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The medication they inject is placed accurately, at the level of the facet joint, to target the "medial branch" of the nerve -- and theoretically the nerve at the joint itself.
They do this by using fluoroscopic guidance (essentially xrays) in the procedure room to ensure the needle is where it is supposed to be before injecting the medication.
The neck muscles ideally will feel better after the procedure, as the nerve irritation is improved as well.
Injections directly into the muscles themselves are generally called "trigger point" injections, and do not require xray guidance.
As both the deep dorsal spinal muscles and the facet joints are innervated by the medial branch of the dorsal rami, and the facet joints are innervated by more than one level of spinal nerve, how can you be sure that pain is coming from the joint? Derek
You can't be certain in any case, because, as you mention, there is multiple innervation of the joints as well as the muscles.
However, in most cases, it is felt that the nerve irritations in degenerative spinal conditions is coming from the pathologic joint (which may have degenerative arthritis, or instability), and thus putting the medication in this area is thought to be fairly diagnostic.
There is no MRI or CT or injection that can definitively tell with 100% certainty where pain is coming from, and that is something I stress to every patient. However, blocking the nerves at the facet joint can help to determine if that is a likely source of the pain.
Thank you for your answer. The reason for my question is that facet joint injection is considered the 'gold standard' for diagnosis of cervicogenic headache (you may not agree with this nomenclature). Literature focuses heavily on the degenerative joint being the primary source of nociception in this case. However manual techniques such as manipulation, massage, trigger point therapy all have evidence that they reduce or eliminate headache when applied in the suboccipital area. None of these therapies is likely to have changes on the degenerative articular surfaces or periarticular tissues. Perhaps then the facet joint injection is blocking all input from the medial branches and reducing the input into centrally sensitised system?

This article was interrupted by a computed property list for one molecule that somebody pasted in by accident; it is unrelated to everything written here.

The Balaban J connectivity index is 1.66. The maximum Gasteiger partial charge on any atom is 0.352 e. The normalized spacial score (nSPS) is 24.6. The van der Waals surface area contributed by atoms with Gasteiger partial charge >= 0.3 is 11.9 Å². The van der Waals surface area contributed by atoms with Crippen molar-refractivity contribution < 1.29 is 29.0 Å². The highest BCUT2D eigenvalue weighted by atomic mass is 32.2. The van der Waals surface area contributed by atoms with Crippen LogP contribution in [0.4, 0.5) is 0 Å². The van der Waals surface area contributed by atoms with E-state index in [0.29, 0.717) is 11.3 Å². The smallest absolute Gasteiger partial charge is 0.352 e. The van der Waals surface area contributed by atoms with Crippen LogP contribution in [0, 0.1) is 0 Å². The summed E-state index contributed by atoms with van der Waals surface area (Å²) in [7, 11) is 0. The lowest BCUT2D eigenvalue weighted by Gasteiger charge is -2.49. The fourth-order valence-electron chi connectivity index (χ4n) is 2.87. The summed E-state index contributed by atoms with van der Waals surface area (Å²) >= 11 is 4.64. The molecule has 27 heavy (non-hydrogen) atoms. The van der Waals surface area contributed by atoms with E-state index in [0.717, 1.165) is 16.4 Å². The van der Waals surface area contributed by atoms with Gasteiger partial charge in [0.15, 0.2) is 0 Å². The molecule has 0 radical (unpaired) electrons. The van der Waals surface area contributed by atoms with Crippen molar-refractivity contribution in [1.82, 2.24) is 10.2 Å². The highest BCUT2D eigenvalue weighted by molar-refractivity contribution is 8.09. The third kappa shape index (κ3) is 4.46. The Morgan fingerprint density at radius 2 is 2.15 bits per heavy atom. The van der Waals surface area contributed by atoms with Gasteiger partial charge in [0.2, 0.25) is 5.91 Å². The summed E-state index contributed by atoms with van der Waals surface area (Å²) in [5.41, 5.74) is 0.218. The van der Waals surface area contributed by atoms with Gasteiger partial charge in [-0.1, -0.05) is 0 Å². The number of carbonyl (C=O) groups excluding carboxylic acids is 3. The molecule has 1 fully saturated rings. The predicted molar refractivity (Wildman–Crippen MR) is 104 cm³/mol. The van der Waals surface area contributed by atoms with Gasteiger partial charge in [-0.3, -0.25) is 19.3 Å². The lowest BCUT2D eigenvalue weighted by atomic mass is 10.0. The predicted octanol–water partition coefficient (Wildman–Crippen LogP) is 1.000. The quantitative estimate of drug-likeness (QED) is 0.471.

Yes, those techniques are designed to help with symptomatic relief --e.g. the muscles -- causing the pain.
However, if they feel that nerve irritation at the facet is causing the mucles to spasm, then it would make sense that you should feel some pain relief with an injection in that area, and people often do have a significant amount of relief (usually temporary) with a facet injection. But that is helpful information for your doctors regardless. The goal of the injection, as you mention, is to try and block the input and thus, make you feel better due to the pain being "blocked".